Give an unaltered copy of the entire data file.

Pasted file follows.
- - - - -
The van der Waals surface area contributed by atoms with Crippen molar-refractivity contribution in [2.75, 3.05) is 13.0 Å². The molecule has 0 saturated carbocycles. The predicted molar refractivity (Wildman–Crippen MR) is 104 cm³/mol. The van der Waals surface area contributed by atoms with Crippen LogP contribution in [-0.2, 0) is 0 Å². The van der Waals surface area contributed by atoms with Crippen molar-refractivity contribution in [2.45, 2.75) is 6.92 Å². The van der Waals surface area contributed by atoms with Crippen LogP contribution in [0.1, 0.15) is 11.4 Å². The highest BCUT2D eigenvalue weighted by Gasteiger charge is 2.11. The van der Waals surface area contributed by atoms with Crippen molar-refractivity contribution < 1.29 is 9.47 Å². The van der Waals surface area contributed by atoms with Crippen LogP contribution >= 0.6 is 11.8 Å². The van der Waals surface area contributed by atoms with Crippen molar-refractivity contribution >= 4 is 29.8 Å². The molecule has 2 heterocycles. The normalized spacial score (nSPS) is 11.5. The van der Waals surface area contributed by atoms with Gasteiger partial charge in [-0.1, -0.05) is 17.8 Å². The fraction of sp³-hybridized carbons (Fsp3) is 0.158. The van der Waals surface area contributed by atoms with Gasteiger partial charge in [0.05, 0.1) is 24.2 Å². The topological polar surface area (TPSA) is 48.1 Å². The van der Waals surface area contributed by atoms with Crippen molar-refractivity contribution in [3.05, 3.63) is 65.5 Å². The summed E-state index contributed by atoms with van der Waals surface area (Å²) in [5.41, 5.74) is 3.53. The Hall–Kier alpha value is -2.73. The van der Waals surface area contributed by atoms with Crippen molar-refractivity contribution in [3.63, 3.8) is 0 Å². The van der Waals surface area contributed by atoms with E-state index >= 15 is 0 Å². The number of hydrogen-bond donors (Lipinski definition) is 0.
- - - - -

The van der Waals surface area contributed by atoms with Crippen molar-refractivity contribution in [2.75, 3.05) is 13.0 Å². The molecule has 0 saturated carbocycles. The predicted molar refractivity (Wildman–Crippen MR) is 104 cm³/mol. The van der Waals surface area contributed by atoms with Crippen LogP contribution in [-0.2, 0) is 0 Å². The van der Waals surface area contributed by atoms with Crippen molar-refractivity contribution in [2.45, 2.75) is 6.92 Å². The van der Waals surface area contributed by atoms with Crippen LogP contribution in [0.1, 0.15) is 11.4 Å². The highest BCUT2D eigenvalue weighted by Gasteiger charge is 2.11. The van der Waals surface area contributed by atoms with Crippen molar-refractivity contribution < 1.29 is 9.47 Å². The van der Waals surface area contributed by atoms with Crippen LogP contribution >= 0.6 is 11.8 Å². The van der Waals surface area contributed by atoms with Crippen molar-refractivity contribution >= 4 is 29.8 Å². The molecule has 2 heterocycles. The normalized spacial score (nSPS) is 11.5. The van der Waals surface area contributed by atoms with Gasteiger partial charge in [-0.1, -0.05) is 17.8 Å². The fraction of sp³-hybridized carbons (Fsp3) is 0.158. The van der Waals surface area contributed by atoms with Gasteiger partial charge in [0.05, 0.1) is 24.2 Å². The topological polar surface area (TPSA) is 48.1 Å². The van der Waals surface area contributed by atoms with Crippen molar-refractivity contribution in [3.05, 3.63) is 65.5 Å². The summed E-state index contributed by atoms with van der Waals surface area (Å²) in [5.41, 5.74) is 3.53. The Hall–Kier alpha value is -2.73. The van der Waals surface area contributed by atoms with Crippen molar-refractivity contribution in [3.63, 3.8) is 0 Å². The van der Waals surface area contributed by atoms with E-state index >= 15 is 0 Å². The number of hydrogen-bond donors (Lipinski definition) is 0.